Contact tracing has become a well-known term as the world learns more about the Ebola crisis and how to contain it.
It was through this method that people who came into contact with Liberian Ebola patient Thomas Eric Duncan were notified that they were exposed to the Ebola virus through having come into contact with him.
Duncan died in a Dallas, Texas hospital on October 8.
Infectious disease expert Dr. Joel Selanikio says time is of the essence in getting communication out to people in a crisis situation such as the Ebola crisis.
Mobile data collection
His company, Magpi, uses a mobile data collection and messaging software tool that expedites vital information to people in Africa and other regions of the world, in crisis situations.
“What Magpi does is it recognizes that within global health, for example during this Ebola outbreak, there’s a lot of information that needs to be collected,” said Selanikio.
“I’m sure that your listeners and viewers have heard of contact tracing at this point, something I think very few Americans were aware of before the case in Dallas. The thing that has to happen in Dallas besides treating that poor man with Ebola, (referring to Thomas Eric Duncan who has since passed away), is to track down everyone who might have come into contact with him,” explained the infectious disease expert.
He further explained that in tracking down those people, the CDC develops a data base that collects the pertinent, detailed and vast information and history on each person, so that they can be monitored for changes over time.
“And unfortunately in most cases, and I’m sure in almost every single case in West Africa right now, that same kind of contact tracing, and other data collections activities are done on paper,” said Selanikio.
“Now you can imagine with the unbelievable time is of the essence situation that we have with Ebola, that spending three days typing that information into a computer just isn’t good enough.”
Response to Ebola
Contract tracing is one way in which to dramatically improve the speed and efficiency and the response to Ebola.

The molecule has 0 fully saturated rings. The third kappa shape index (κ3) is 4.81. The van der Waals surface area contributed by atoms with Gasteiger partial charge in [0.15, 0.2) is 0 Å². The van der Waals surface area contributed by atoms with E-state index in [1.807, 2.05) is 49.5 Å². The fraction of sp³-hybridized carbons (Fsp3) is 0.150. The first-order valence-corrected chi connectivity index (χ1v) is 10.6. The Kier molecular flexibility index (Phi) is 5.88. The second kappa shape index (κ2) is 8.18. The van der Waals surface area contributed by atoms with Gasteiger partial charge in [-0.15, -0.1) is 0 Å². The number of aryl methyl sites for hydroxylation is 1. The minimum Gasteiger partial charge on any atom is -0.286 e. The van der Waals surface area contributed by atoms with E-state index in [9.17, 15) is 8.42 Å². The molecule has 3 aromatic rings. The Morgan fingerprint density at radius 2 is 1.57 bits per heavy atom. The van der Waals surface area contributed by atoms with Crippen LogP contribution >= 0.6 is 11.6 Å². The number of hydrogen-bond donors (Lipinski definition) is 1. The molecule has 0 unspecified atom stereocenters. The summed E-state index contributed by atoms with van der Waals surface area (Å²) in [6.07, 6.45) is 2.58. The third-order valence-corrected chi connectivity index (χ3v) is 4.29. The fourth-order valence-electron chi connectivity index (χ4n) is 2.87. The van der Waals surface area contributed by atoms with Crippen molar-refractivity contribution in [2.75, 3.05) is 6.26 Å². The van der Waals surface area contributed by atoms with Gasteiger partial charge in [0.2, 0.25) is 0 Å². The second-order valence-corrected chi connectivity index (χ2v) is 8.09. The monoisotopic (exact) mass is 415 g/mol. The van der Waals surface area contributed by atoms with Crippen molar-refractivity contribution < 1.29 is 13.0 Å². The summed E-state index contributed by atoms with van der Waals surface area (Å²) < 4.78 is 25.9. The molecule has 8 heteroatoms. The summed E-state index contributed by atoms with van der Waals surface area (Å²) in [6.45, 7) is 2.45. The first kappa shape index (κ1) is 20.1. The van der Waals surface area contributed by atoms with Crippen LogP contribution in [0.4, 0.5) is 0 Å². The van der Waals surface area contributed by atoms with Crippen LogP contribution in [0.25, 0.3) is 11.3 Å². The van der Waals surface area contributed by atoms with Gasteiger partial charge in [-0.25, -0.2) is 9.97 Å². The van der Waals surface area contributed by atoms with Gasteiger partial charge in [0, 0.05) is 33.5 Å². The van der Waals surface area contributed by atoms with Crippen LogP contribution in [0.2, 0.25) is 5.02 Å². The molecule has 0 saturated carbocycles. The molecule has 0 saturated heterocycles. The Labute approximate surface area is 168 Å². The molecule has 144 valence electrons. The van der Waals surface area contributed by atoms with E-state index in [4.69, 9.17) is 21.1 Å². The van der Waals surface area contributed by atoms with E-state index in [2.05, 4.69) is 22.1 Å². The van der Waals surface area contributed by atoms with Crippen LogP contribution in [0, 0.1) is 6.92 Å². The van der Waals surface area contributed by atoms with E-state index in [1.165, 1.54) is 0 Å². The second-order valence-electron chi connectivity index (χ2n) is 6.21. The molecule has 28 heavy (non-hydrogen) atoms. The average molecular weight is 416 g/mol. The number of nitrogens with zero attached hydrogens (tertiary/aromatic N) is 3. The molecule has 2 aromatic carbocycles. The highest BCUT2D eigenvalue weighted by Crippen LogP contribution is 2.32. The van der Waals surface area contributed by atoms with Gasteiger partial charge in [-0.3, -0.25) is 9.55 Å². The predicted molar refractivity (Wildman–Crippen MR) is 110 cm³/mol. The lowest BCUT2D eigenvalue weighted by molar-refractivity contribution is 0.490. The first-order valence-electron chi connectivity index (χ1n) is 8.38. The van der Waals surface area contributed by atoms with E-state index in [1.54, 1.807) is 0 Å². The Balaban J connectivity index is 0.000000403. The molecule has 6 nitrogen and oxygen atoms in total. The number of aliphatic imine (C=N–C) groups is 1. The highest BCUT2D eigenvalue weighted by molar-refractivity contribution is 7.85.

“What it means when you cut days and even weeks off the time required to do that contact tracing, is that there are people who, with a paper system and all those delays, would get Ebola, or who would not be identified or treated. Essentially you could reach those people faster,” emphasized Selanikio.
Mobile phones have become so technologically advanced that they are closer to imitating a desktop or laptop computer than a basic landline telephone.
Given this, they can also be used to provide a variety of communications functions and data collecting activities that could help save people’s lives.
“There are all sorts of things that we could do if for example, everybody in West Africa had a nice laptop computer connected to the internet. The fact is that the mobile phones these people have are not as capable as your laptop computer, or your iphone as doing those things, as collecting data, or doing education, but they’re better than nothing,” explained Selanikio.
He said mobile phones allow health care workers to call people and alert people through text messaging of lab results, for example. In addition mobile phones allow people living in hard to reach areas or villages to submit information via texting to health care workers about their symptoms.
“So if you think of all of the population of West Africa, and you think of all the mobile phones that they have, and there’s probably in the cities 100 percent of the population has a mobile phone. In the countryside it’s probably, 40 or 50 percent has a mobile phone. But everyone has access to one,” Selanikio highlighted.